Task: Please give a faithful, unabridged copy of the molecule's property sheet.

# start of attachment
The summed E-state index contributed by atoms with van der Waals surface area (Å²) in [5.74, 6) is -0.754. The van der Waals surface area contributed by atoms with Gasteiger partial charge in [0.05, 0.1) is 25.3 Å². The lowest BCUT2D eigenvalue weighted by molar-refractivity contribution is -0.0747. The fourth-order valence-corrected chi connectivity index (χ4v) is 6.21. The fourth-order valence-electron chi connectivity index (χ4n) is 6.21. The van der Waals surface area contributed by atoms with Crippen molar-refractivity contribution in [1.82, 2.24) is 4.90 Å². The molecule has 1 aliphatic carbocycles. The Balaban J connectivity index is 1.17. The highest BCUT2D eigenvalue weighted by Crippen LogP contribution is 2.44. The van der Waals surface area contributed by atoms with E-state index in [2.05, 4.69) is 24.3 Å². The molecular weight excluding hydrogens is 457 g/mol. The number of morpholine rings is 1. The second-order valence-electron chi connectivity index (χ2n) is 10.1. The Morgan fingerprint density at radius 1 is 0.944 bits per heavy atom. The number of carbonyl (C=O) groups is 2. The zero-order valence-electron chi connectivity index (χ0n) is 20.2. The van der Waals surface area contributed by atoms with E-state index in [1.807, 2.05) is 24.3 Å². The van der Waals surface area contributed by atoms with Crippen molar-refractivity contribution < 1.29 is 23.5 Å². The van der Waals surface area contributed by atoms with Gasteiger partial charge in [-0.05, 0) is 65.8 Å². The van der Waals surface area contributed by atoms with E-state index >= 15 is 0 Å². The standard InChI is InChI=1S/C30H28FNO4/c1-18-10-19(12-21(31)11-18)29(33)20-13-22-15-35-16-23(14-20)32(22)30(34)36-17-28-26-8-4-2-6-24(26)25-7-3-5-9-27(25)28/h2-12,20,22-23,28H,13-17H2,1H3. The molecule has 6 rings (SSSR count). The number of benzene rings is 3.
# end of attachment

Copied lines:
The summed E-state index contributed by atoms with van der Waals surface area (Å²) in [5.74, 6) is -0.754. The van der Waals surface area contributed by atoms with Gasteiger partial charge in [0.05, 0.1) is 25.3 Å². The lowest BCUT2D eigenvalue weighted by molar-refractivity contribution is -0.0747. The fourth-order valence-corrected chi connectivity index (χ4v) is 6.21. The fourth-order valence-electron chi connectivity index (χ4n) is 6.21. The van der Waals surface area contributed by atoms with Crippen molar-refractivity contribution in [1.82, 2.24) is 4.90 Å². The molecule has 1 aliphatic carbocycles. The Balaban J connectivity index is 1.17. The highest BCUT2D eigenvalue weighted by Crippen LogP contribution is 2.44. The van der Waals surface area contributed by atoms with E-state index in [2.05, 4.69) is 24.3 Å². The molecular weight excluding hydrogens is 457 g/mol. The number of morpholine rings is 1. The second-order valence-electron chi connectivity index (χ2n) is 10.1. The Morgan fingerprint density at radius 1 is 0.944 bits per heavy atom. The number of carbonyl (C=O) groups is 2. The zero-order valence-electron chi connectivity index (χ0n) is 20.2. The van der Waals surface area contributed by atoms with E-state index in [1.807, 2.05) is 24.3 Å². The van der Waals surface area contributed by atoms with Crippen molar-refractivity contribution < 1.29 is 23.5 Å². The van der Waals surface area contributed by atoms with Gasteiger partial charge in [-0.05, 0) is 65.8 Å². The van der Waals surface area contributed by atoms with E-state index >= 15 is 0 Å². The standard InChI is InChI=1S/C30H28FNO4/c1-18-10-19(12-21(31)11-18)29(33)20-13-22-15-35-16-23(14-20)32(22)30(34)36-17-28-26-8-4-2-6-24(26)25-7-3-5-9-27(25)28/h2-12,20,22-23,28H,13-17H2,1H3. The molecule has 6 rings (SSSR count). The number of benzene rings is 3.